Being the millennial that I am, I have a fondness for young adult fiction, including stories written by John Green, the author of “The Fault in Our Stars,” “Looking for Alaska,” “An Abundance of Katherines” and “Paper Towns.”
Green is also one half of the popular YouTube channel Vlogbrothers, which began in 2007 as an internet communication project between John and his younger brother, Hank.
John recently released another novel, “Turtles All the Way Down,” a story about mental illness and a 16-year-old girl’s struggles with it while tracking down a fugitive billionaire, after about five years.
To celebrate the new book, John and Hank have been on a tour of the country. The tour included a stop in Nashville at War Memorial Auditorium, so I procured a ticket to see a couple of my internet heroes live and in-person.
The night began with John reading a short excerpt from the novel. The excerpt was of an intimate moment between the main character, Aza, and a childhood friend of hers, Davis.
Through the passage, John delved into his character’s struggles with a particular mental illness — something akin to Obsessive Compulsive Disorder (OCD) — and how the “thought spirals” Aza finds herself trapped inside of make her “a detective whose brain is distinctly unhelpful.”
After a somber moment reflecting on the struggles of all those who suffer from mental illnesses of various forms, John and Hank entertained the crowd with a live version of their podcast “Dear Hank and John,” or as John likes to think of it, “Dear John and Hank.”
“Dear Hank and John” is “a comedy podcast about death,” so the brothers Green say, and they answer questions from listeners, give them dubious advice on matters and also provide all the most important news from Mars and the football club AFC Wimbledon.
The brothers shared how to make a home in a new city (“don’t be afraid to do the touristy things”), what kind of “hamster shenanigans” they would get into if they were a hamster for a day (John would “stay in the wheel” and wait for the day to end; Hank would see how much stuff he could fit into his mouth), who was a better “Mario Kart” player (John) and what they named their first cars (an old Volvo 240 named Arlo), among other dubious advice.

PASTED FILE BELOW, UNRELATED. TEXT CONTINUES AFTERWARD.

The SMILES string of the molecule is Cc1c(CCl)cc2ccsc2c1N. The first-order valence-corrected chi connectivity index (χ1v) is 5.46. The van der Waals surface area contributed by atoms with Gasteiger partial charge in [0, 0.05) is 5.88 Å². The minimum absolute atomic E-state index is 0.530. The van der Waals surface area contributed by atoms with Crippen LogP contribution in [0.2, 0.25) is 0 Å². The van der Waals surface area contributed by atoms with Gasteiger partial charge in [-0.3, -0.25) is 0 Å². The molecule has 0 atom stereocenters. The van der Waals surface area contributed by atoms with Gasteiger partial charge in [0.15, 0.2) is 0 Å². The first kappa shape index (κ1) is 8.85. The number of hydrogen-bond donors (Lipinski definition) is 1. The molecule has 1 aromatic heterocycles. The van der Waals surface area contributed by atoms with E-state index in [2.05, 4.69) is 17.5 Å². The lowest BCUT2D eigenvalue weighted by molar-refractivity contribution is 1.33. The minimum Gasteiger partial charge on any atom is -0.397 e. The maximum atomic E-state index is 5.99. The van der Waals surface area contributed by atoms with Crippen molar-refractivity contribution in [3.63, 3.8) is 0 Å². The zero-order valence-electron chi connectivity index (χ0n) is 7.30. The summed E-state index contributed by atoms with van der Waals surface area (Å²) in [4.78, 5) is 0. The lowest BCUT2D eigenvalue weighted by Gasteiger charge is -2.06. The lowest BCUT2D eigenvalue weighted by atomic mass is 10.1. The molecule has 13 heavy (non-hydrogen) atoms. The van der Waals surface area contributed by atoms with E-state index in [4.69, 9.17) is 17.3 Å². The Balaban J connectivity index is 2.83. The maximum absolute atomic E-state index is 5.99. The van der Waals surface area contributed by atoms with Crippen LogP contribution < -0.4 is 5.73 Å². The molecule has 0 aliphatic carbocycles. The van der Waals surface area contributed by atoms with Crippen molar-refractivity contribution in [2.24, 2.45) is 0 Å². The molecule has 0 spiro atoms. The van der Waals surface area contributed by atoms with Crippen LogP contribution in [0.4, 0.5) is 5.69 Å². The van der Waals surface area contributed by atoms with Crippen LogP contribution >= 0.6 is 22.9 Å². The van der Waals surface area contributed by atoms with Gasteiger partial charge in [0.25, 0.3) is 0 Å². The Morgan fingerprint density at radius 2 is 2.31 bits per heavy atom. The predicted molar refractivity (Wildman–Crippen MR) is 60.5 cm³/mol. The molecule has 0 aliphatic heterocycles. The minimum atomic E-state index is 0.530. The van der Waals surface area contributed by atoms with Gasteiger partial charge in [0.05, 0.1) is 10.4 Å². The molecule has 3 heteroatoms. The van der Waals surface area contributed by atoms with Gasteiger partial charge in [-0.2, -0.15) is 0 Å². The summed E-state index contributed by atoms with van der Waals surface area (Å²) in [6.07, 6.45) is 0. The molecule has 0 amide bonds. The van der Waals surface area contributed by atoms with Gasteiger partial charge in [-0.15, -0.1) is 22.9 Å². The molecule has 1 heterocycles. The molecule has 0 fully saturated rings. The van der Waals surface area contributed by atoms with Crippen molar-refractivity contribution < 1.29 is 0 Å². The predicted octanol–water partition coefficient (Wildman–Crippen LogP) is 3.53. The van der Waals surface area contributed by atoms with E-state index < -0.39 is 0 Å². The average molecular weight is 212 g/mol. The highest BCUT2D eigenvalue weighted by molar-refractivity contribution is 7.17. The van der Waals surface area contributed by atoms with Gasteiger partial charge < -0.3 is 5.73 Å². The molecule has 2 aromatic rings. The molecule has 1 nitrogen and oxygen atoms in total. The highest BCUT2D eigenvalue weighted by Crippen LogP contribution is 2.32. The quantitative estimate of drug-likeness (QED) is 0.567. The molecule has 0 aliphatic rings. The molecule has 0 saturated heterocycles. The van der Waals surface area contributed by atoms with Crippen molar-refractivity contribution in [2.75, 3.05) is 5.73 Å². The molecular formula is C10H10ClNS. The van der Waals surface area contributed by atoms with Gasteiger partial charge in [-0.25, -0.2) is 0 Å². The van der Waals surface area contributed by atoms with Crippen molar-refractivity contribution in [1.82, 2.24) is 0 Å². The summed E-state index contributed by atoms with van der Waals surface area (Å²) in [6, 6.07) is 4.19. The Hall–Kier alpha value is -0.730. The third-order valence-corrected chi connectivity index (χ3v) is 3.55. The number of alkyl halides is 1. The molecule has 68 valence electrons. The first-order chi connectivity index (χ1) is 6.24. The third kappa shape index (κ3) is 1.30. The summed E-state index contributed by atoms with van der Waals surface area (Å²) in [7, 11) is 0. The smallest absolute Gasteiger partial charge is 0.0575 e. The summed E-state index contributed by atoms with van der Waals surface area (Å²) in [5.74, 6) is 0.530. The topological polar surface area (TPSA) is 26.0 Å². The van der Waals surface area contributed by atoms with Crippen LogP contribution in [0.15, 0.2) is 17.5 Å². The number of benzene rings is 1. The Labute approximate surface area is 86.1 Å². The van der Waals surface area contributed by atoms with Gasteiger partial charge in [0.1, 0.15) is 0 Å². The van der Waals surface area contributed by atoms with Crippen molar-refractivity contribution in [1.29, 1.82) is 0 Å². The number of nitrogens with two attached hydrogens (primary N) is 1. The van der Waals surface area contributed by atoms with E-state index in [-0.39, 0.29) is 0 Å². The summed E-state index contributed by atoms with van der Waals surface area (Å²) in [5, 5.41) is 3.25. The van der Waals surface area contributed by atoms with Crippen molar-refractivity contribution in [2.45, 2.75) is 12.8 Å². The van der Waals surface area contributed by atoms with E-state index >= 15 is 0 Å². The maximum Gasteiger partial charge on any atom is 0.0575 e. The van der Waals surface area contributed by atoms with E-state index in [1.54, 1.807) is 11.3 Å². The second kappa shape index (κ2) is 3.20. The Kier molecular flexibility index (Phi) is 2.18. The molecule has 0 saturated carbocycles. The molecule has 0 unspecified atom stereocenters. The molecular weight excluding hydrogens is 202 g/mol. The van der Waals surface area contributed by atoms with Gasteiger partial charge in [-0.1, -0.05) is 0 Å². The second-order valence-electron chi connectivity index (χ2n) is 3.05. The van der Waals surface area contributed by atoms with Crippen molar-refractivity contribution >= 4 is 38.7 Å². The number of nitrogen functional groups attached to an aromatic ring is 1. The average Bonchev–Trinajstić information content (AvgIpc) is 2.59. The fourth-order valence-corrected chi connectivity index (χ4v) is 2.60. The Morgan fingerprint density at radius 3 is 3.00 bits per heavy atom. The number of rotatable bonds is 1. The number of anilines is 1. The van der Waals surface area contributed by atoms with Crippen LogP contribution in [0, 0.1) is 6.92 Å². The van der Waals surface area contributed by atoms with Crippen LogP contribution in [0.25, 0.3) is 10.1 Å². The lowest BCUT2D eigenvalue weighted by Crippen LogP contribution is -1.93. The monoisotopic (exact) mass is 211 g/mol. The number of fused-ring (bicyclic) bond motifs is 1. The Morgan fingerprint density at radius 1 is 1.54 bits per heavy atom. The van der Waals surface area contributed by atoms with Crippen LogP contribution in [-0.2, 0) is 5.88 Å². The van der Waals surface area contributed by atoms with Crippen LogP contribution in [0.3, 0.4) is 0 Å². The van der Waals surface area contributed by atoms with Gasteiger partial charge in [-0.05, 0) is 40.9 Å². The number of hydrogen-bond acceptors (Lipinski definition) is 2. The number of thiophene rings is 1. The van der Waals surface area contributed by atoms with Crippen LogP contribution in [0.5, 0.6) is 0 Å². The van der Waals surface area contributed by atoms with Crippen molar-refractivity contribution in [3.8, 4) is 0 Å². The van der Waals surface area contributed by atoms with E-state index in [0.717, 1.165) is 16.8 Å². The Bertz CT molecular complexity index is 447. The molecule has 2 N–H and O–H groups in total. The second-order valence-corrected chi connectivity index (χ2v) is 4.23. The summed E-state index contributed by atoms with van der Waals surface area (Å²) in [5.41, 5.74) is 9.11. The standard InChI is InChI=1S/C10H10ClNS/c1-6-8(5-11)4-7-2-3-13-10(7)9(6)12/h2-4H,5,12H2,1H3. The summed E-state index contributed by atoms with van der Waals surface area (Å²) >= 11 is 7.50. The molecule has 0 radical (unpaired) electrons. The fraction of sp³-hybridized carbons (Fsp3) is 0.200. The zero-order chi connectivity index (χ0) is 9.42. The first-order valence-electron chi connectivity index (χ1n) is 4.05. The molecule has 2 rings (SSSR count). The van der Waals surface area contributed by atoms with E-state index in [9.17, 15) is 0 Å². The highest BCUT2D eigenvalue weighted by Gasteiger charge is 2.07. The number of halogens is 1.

After they finished the live podcast segment, Hank performed acoustic versions of some of the songs he has written about science (“The Universe Is Weird” and “Strange Charm: A Song about Quarks”) and fish (“A Song about an Anglerfish”), as well as a cover of Smash Mouth’s “All-Star.”
Music City definitely lived up to its name, I must say.
Not only did everyone in the auditorium sing along to “All-Star,” but we even had a good group of people shout “Go!” during the bridge, which surprised Hank enough that he had to stop for a second and regroup.
“This is the first time that people have done the, ‘Go!’ That’s never happened before,” he said, which made me feel like part of the superior audience.
The night ended with what the brothers called the true test of audience participation: Hank played “Sweet Caroline,” and the auditorium was tasked with the supremely difficult task of not ad-libbing the “ba, ba, ba” and “so goods” during the chorus.
Sadly, the first set of “ba, ba, ba” was unsuccessful, but the second set of them were! And we managed not to shout “SO GOOD! SO GOOD! SO GOOD!” as well, although someone did shout a well-timed “penis” during those silences, which gave everyone a laugh.
Overall, it was a great night filled with bittersweet moments, lots of laughs, and a lesson that Nashville is, in fact, one of John’s favorite cities in the nation.
I also found their bus at the end of the night, and I waited with about 20 or so other super-fans behind War Memorial Auditorium until they came out and loaded up to go back to their hotel.
They couldn’t stay and chat or sign anything or take pictures, but I at least got to tell them, “hello,” which is good enough for me.
I also touched the bus, which is not a euphemism. That was super cool.
I haven’t yet finished “Turtles All the Way Down,” but I’m making progress, and I can’t wait to see what else John has created for readers like me.
As they say in John and Hank’s hometown, don’t forget to be awesome.
If you like the internet and YouTube in general, check out the guys at youtube.com/vlogbrothers
“Dear Hank and John” can be found on iTunes and Patreon.
Erin McCullough may be reached by email at firstname.lastname@example.org.